The world of soundproofing can seem confusing at times. What appears to be a simple task – to control the noise in a space – can quickly become an exercise in deciphering jargon, and getting confused about what exactly needs to happen. In this article, we’ll be looking at sound insulation, the process of reducing the amount of sound that travels between one space and another. We’ll unpicking two of the main methods involved in achieving sound insulation, and show how an ingenious application of simple physics can totally transform the acoustic comfort of a space.

What is Sound Insulation?

Put simply, sound insulation aims to reduce the amount of sound that is transferred between two or more spaces, through the placement of certain materials in areas where transfer can occur. In offices, hotels, gyms, and even homes it can be incredibly frustrating to hear noise coming from another room, and often this is a result of poorly planned materials or construction. Gaps in window frames, exposed pipes, flimsy walls and poorly designed floors are often culprits in creating environments where it can feel impossible to get any peace.


Sound Insulation: Method One

Sound insulation solves for this problem by applying materials to areas like these that act as a sound barrier. When a sound wave hits a solid surface, some of its energy is absorbed, some is transferred, and some of it is reflected. A process known as ‘deflection’ utilises the reflective properties of dense, solid materials, as in the case of concrete reinforcement, gap-sealant, plywood finishing boards or drywall. What’s known as the ‘mass law’ in physics suggests that, between certain thresholds, each time the mass of a given solid material doubles, its sound insulation capability increases by approximately 5dB. This is more effective for containing airborne sound such as voices or music, but less effective at containing ‘impact’ sounds like footsteps or the moving of furniture, as they usually have more concentrated, stronger levels of vibration.

Sound Insulation: Method Two

While adding materials to existing structures, or including them in the initial construction, can be effective at sound insulation, there is another trick that acoustics experts have up their sleeves for reducing the sound transfer between rooms: adding a buffer layer to floors, walls, ceilings or doors.

How Do Buffers Work?

Think about double-glazed windows for a moment. Think about how effective they are at keeping the noise of a busy road contained, as compared to single-glazed windows. Why is this? Having two layers of glass, with a layer of air between them, is an example of adding a buffer. Each time sound waves transfer between a non-rigid material, such as air or insulation, and a rigid material such as concrete or glass, their energy is greatly reduced. By creating a scenario in which sound waves must do this twice – from air to solid, air to solid and back into the air. In technical terms, this is sometimes called a mass-air-mass system, or a mass-spring-mass system.

Double-glazed glass (source:

These systems can be built in several ways. For walls, it is possible to float what one might call an ‘artificial’ wall on top of an original, structural wall, usually connected via steel studs. The gap between the floated wall and the original wall acts just like the air gap in a double-glazed window.  A similar process can be performed on floors, using joists to raise a secondary floor from the original one.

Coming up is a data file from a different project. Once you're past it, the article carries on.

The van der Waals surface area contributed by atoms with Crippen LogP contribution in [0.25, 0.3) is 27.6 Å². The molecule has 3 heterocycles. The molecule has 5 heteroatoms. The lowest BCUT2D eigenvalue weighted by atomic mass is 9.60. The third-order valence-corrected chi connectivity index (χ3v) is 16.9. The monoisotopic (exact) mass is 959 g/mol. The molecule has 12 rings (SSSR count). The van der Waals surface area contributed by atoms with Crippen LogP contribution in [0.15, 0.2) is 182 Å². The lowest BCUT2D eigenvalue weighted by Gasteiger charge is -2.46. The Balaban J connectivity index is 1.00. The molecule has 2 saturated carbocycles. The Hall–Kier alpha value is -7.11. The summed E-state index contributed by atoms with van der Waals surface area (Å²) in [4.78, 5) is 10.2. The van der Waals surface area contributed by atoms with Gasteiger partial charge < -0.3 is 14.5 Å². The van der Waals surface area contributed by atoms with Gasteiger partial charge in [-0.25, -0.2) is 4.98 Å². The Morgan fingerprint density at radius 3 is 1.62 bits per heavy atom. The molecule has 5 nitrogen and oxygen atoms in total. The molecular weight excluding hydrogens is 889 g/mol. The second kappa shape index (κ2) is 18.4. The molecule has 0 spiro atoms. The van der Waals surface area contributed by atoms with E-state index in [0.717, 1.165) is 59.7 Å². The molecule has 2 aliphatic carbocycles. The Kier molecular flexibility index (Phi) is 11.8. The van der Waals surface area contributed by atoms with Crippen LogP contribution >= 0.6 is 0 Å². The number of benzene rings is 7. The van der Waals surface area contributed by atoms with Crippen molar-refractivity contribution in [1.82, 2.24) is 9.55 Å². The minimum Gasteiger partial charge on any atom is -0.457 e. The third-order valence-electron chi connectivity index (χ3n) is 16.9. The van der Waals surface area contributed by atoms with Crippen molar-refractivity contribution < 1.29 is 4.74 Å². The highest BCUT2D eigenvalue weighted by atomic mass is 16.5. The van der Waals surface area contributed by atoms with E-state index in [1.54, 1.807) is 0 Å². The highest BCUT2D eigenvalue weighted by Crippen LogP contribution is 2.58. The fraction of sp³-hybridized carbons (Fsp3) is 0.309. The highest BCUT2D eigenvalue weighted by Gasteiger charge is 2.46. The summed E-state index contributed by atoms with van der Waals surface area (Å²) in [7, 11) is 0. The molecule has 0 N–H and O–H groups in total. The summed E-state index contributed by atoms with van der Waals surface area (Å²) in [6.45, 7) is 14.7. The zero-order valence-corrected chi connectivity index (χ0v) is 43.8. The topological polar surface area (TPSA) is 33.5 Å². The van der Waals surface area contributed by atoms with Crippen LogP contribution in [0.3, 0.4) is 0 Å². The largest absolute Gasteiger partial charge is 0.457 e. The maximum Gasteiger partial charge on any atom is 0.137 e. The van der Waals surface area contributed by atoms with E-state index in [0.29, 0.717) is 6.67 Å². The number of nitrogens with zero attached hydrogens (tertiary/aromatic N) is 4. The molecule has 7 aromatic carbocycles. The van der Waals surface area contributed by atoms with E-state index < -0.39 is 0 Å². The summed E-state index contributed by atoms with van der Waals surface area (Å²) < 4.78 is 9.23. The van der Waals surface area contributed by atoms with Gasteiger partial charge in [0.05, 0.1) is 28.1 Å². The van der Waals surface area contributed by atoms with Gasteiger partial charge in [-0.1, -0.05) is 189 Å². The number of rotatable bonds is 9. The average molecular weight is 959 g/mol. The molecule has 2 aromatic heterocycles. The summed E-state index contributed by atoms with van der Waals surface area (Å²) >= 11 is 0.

In many cases, mass-spring-mass systems are used in conjunction with sound insulating materials. For the non-rigid layers, glass wool, rock wool, polyester foam, or other natural materials and wools are often used, and for the rigid layer, wood, plasterboard and bricks are often used.

Example One

In the picture above we can see both lightweight sound absorbent materials working in tandem with a mass-spring-mass layout. The steel struts are there to support a structure in which a gap is placed between the original wall and a floated wall. Within the gap, there is some air, and sound-absorbent fibre insulation.

Example Two

In this case, ZENFEEL used light wood to support a structure in which coconut fiber acted as the sound insulating non-rigid layer. After this structure was completed, it was covered in acoustic panels.

Example Three

In this case, ZENFEEL replaced a moveable wall partition, that was not made of very sound-insulating materials and had small cracks between sections, with a layered partition wall. Once again, steel struts were used to support a structure with a non-rigid layer in the middle. The insulation effect was significant, raising the degree of insulation from 22db to 40db.

Example Four

In this case, the large white walls are in fact acoustic panels fitted by ZENFEEL. While thin, they absorb part of the sound, which contributes mainly to improving the reverberation within the room, but to a smaller extent also contributes to reducing the noise transferred to the other rooms. It was important in this project to maintain privacy and reduce noise for this office area.


Ultimately, the above methods of sound insulation work best in unison, and are only two possible ways in which sound between spaces can be controlled. Each room, each building, each space is different, and an expert review will always result in the best plan. It is always helpful, however, to know how and why certain methods are used in certain situations. By making use of the mass law, or creating mass-air-mass systems, sound insulation shows ingenuity and simplicity all at once. The next time you’re in a public space, an office or a store, look up and around, and you’ll notice how it is being put in place. Also feel free to reach out to ZENFEEL, for tailored information about how sound insulation could make your workplace a more comfortable place to be.